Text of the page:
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Pay it forward

  • 7th Aug, 2006 at 11:18 PM

I met wlach today for a spot of coffee. He was in the neighbourhood and rang me up. How could I refuse?

As we were chatting, the topic of reciprocity came up. You know, where I do you a favour and then you return it some day? Paying someone back for a good turn (or a bad one) is something that's rather ingrained in our culture. And it's fairly reliable, if you can account for each transaction. Tit-for-tat is one of the most successful exchange strategies out there. Just ask bramcohen.

But it doesn't fully capitalize on the network effect. You can only tap into the network of people for who owe you a favour. But those people might not be poised to help you. Instead, I advocate another model.

On Saturday, I found a camera case sitting on a bench along St-Denis. Inside was a digital camera and a wallet. Using my well-developed deductive skills, I ascertained the identity of the owner, whom I shall call X. Using my well-developed "stalking" skills, I got in contact with X who came by and picked up the bag. X was very, very thankful. In return, I asked that X offer random, spontaneous help to people who seemed deserving.

With any luck, my deed will pop into mind the next time X wants to brush off someone or walk past something. After all, everybody is really busy. When I first came across this concept, I had no idea that it had a name. But some people have called it paying it forward. Which is a rather apt name. Ironically, this concept only became popular after a large, multinational conglomerate made a film about it.

I figure that since the world of people that I know is very small, and that I'm well connected with others, it's only a matter of time before my little quantum of niceness gets back to me. If I keep on pumping niceness into the system, and others do the same, my small efforts will multiply. After all, the amount of good I can do is limited to how much time I have and the people I know. But my network of friends is much, much larger.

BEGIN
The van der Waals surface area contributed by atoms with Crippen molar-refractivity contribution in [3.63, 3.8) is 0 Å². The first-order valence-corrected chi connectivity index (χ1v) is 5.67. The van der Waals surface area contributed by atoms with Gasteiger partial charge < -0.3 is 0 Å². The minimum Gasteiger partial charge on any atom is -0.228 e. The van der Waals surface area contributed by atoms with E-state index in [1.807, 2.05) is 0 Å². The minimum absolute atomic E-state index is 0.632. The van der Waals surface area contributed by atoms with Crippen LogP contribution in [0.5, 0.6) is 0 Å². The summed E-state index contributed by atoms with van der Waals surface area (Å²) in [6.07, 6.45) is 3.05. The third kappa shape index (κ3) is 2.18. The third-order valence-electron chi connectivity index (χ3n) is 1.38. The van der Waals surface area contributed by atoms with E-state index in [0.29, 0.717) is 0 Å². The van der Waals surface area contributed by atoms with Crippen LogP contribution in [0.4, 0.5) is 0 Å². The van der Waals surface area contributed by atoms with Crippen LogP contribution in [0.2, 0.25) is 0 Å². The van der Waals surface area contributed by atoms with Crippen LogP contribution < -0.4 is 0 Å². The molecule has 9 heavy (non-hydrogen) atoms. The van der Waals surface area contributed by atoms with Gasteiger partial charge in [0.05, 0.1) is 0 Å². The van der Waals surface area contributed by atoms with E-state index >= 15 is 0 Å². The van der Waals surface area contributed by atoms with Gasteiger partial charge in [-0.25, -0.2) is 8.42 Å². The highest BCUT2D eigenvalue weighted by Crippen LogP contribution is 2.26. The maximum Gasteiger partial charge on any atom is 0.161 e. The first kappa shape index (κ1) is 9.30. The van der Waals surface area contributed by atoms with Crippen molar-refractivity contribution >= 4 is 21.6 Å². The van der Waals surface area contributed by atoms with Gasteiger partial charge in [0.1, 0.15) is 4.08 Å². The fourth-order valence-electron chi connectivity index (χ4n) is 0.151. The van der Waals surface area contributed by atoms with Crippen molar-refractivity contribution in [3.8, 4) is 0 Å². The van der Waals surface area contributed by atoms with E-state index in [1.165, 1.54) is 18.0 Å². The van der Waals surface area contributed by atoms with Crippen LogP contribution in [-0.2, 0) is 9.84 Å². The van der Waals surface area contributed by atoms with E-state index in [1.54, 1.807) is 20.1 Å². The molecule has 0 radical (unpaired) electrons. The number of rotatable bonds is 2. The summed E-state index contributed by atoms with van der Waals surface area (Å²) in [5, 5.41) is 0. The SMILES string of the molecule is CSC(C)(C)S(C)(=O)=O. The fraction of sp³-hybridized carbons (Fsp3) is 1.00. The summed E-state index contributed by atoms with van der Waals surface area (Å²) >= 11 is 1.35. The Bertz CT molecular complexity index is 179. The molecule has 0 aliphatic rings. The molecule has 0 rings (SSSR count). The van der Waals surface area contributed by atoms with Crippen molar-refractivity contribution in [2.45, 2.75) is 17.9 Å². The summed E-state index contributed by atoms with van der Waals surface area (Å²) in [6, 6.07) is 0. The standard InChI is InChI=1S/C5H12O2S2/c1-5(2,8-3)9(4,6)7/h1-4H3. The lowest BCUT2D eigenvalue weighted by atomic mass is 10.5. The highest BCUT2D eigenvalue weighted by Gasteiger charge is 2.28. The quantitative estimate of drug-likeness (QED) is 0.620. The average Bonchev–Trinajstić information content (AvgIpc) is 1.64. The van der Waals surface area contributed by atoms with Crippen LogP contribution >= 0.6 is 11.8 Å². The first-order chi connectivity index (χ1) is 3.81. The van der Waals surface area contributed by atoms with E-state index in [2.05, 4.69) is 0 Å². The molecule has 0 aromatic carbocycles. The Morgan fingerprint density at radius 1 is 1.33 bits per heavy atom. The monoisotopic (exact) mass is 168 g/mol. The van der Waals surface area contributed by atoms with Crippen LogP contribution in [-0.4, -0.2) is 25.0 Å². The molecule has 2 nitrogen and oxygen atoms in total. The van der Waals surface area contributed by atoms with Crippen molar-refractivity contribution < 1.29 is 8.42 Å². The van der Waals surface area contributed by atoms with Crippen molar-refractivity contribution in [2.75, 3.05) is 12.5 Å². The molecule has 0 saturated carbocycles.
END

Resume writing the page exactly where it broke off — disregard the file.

The only problem is that of leeches. People who only take and don't give to the system. That's where being judgemental comes in. When you notice that some folks never seem to help their friends, or to help you, then you have to fall back to tit-for-tat. And spread the news that this person is a leech, so that your friends do the same. This quickly shuts down the drain on your collective kindness, while still allowing you to be a decent human being.

Of course, I paid for wlach's coffee. He's a good friend, after all.


8th Aug, 2006 05:20 (UTC)
I have reason to believe the name may have its roots in the science fiction community, actually. I have a friend, James Stevens-Arce, who had a number of short stories published in the 70s and 80s, and finally sold his first novel a couple of years ago. Back when Jim was starting out, he got a lot of useful advice from other writers he met, and asked one of them what he could do to pay back the favour. "Don't pay it back," was the response. "Pay it forward."

Jim told me this story a couple of years ago at a WorldCon after I thanked him for introducing me to an editor. He also said the putative coiner of the phrase is Robert Heinlein.
8th Aug, 2006 13:56 (UTC)
Huh. That ethic would make a lot of sense, coming from that community. But I'd be a bit skeptical about the RAH reference. That smells of urban legend.